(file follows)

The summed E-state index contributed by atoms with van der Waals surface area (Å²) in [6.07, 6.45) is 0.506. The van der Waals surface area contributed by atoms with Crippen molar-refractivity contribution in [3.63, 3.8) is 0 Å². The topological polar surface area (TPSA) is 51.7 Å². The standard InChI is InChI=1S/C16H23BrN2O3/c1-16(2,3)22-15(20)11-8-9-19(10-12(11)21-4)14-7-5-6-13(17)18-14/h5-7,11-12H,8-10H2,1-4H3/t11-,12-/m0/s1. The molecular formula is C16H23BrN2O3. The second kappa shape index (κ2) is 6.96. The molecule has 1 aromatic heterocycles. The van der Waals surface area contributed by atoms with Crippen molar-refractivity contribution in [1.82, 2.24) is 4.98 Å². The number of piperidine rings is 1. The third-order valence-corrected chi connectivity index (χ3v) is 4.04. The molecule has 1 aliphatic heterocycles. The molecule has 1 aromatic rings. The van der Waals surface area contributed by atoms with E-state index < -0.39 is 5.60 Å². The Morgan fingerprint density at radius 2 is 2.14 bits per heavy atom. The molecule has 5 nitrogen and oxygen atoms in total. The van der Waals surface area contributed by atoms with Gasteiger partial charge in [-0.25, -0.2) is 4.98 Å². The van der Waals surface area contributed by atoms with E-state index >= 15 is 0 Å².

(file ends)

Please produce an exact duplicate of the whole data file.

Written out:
The summed E-state index contributed by atoms with van der Waals surface area (Å²) in [6.07, 6.45) is 0.506. The van der Waals surface area contributed by atoms with Crippen molar-refractivity contribution in [3.63, 3.8) is 0 Å². The topological polar surface area (TPSA) is 51.7 Å². The standard InChI is InChI=1S/C16H23BrN2O3/c1-16(2,3)22-15(20)11-8-9-19(10-12(11)21-4)14-7-5-6-13(17)18-14/h5-7,11-12H,8-10H2,1-4H3/t11-,12-/m0/s1. The molecular formula is C16H23BrN2O3. The second kappa shape index (κ2) is 6.96. The molecule has 1 aromatic heterocycles. The van der Waals surface area contributed by atoms with Crippen molar-refractivity contribution in [1.82, 2.24) is 4.98 Å². The number of piperidine rings is 1. The third-order valence-corrected chi connectivity index (χ3v) is 4.04. The molecule has 1 aliphatic heterocycles. The molecule has 1 aromatic rings. The van der Waals surface area contributed by atoms with E-state index < -0.39 is 5.60 Å². The Morgan fingerprint density at radius 2 is 2.14 bits per heavy atom. The molecule has 5 nitrogen and oxygen atoms in total. The van der Waals surface area contributed by atoms with Gasteiger partial charge in [-0.25, -0.2) is 4.98 Å². The van der Waals surface area contributed by atoms with E-state index >= 15 is 0 Å².